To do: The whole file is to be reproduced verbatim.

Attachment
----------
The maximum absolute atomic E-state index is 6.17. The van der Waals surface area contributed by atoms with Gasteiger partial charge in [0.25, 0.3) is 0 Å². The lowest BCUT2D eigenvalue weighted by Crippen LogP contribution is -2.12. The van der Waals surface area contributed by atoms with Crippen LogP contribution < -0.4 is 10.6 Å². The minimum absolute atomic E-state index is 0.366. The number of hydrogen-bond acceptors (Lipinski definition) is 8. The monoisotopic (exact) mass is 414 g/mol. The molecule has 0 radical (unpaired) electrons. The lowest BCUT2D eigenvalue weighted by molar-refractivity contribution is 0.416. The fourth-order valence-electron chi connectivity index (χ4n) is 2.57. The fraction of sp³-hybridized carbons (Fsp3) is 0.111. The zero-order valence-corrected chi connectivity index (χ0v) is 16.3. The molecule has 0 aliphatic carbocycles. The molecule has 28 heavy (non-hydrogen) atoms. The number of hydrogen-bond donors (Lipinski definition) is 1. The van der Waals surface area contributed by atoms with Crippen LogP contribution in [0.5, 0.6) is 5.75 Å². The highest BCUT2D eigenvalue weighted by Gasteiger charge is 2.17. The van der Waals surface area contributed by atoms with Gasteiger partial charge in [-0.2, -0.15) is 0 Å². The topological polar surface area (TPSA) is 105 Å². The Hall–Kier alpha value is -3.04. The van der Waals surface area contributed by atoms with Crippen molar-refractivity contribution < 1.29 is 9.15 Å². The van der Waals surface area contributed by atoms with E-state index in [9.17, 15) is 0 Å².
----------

The maximum absolute atomic E-state index is 6.17. The van der Waals surface area contributed by atoms with Gasteiger partial charge in [0.25, 0.3) is 0 Å². The lowest BCUT2D eigenvalue weighted by Crippen LogP contribution is -2.12. The van der Waals surface area contributed by atoms with Crippen LogP contribution < -0.4 is 10.6 Å². The minimum absolute atomic E-state index is 0.366. The number of hydrogen-bond acceptors (Lipinski definition) is 8. The monoisotopic (exact) mass is 414 g/mol. The molecule has 0 radical (unpaired) electrons. The lowest BCUT2D eigenvalue weighted by molar-refractivity contribution is 0.416. The fourth-order valence-electron chi connectivity index (χ4n) is 2.57. The fraction of sp³-hybridized carbons (Fsp3) is 0.111. The zero-order valence-corrected chi connectivity index (χ0v) is 16.3. The molecule has 0 aliphatic carbocycles. The molecule has 28 heavy (non-hydrogen) atoms. The number of hydrogen-bond donors (Lipinski definition) is 1. The van der Waals surface area contributed by atoms with Crippen LogP contribution in [0.5, 0.6) is 5.75 Å². The highest BCUT2D eigenvalue weighted by Gasteiger charge is 2.17. The van der Waals surface area contributed by atoms with Gasteiger partial charge in [-0.2, -0.15) is 0 Å². The topological polar surface area (TPSA) is 105 Å². The Hall–Kier alpha value is -3.04. The van der Waals surface area contributed by atoms with Crippen molar-refractivity contribution < 1.29 is 9.15 Å². The van der Waals surface area contributed by atoms with E-state index in [9.17, 15) is 0 Å².